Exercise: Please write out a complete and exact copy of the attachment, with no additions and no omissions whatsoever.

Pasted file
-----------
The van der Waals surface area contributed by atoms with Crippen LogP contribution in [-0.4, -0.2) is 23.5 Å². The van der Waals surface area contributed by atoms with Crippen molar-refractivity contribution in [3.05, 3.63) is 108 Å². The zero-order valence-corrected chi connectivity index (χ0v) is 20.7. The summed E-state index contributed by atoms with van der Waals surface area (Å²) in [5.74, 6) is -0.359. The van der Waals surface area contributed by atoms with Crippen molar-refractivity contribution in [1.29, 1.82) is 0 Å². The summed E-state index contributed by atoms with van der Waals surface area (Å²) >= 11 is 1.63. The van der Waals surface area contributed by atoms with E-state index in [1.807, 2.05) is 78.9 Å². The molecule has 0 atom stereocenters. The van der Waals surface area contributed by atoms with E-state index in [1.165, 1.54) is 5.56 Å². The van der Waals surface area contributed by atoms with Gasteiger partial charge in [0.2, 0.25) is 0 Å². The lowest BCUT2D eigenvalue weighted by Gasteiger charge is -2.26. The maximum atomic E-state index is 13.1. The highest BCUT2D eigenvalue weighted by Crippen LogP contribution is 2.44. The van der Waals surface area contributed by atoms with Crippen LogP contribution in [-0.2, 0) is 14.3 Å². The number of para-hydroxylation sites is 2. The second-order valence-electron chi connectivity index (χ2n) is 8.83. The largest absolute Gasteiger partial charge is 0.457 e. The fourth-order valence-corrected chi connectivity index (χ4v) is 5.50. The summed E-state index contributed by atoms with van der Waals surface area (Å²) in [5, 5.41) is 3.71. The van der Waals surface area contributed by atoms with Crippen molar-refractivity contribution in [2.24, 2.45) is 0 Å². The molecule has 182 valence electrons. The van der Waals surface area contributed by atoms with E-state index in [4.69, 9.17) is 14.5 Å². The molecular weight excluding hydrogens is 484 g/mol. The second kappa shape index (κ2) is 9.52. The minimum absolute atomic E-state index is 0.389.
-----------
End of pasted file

The van der Waals surface area contributed by atoms with Crippen LogP contribution in [-0.4, -0.2) is 23.5 Å². The van der Waals surface area contributed by atoms with Crippen molar-refractivity contribution in [3.05, 3.63) is 108 Å². The zero-order valence-corrected chi connectivity index (χ0v) is 20.7. The summed E-state index contributed by atoms with van der Waals surface area (Å²) in [5.74, 6) is -0.359. The van der Waals surface area contributed by atoms with Crippen molar-refractivity contribution in [1.29, 1.82) is 0 Å². The summed E-state index contributed by atoms with van der Waals surface area (Å²) >= 11 is 1.63. The van der Waals surface area contributed by atoms with E-state index in [1.807, 2.05) is 78.9 Å². The molecule has 0 atom stereocenters. The van der Waals surface area contributed by atoms with E-state index in [1.165, 1.54) is 5.56 Å². The van der Waals surface area contributed by atoms with Gasteiger partial charge in [0.2, 0.25) is 0 Å². The lowest BCUT2D eigenvalue weighted by Gasteiger charge is -2.26. The maximum atomic E-state index is 13.1. The highest BCUT2D eigenvalue weighted by Crippen LogP contribution is 2.44. The van der Waals surface area contributed by atoms with Crippen LogP contribution in [-0.2, 0) is 14.3 Å². The number of para-hydroxylation sites is 2. The second-order valence-electron chi connectivity index (χ2n) is 8.83. The largest absolute Gasteiger partial charge is 0.457 e. The fourth-order valence-corrected chi connectivity index (χ4v) is 5.50. The summed E-state index contributed by atoms with van der Waals surface area (Å²) in [5, 5.41) is 3.71. The van der Waals surface area contributed by atoms with Crippen molar-refractivity contribution in [2.24, 2.45) is 0 Å². The molecule has 182 valence electrons. The van der Waals surface area contributed by atoms with E-state index in [4.69, 9.17) is 14.5 Å². The molecular weight excluding hydrogens is 484 g/mol. The second kappa shape index (κ2) is 9.52. The minimum absolute atomic E-state index is 0.389.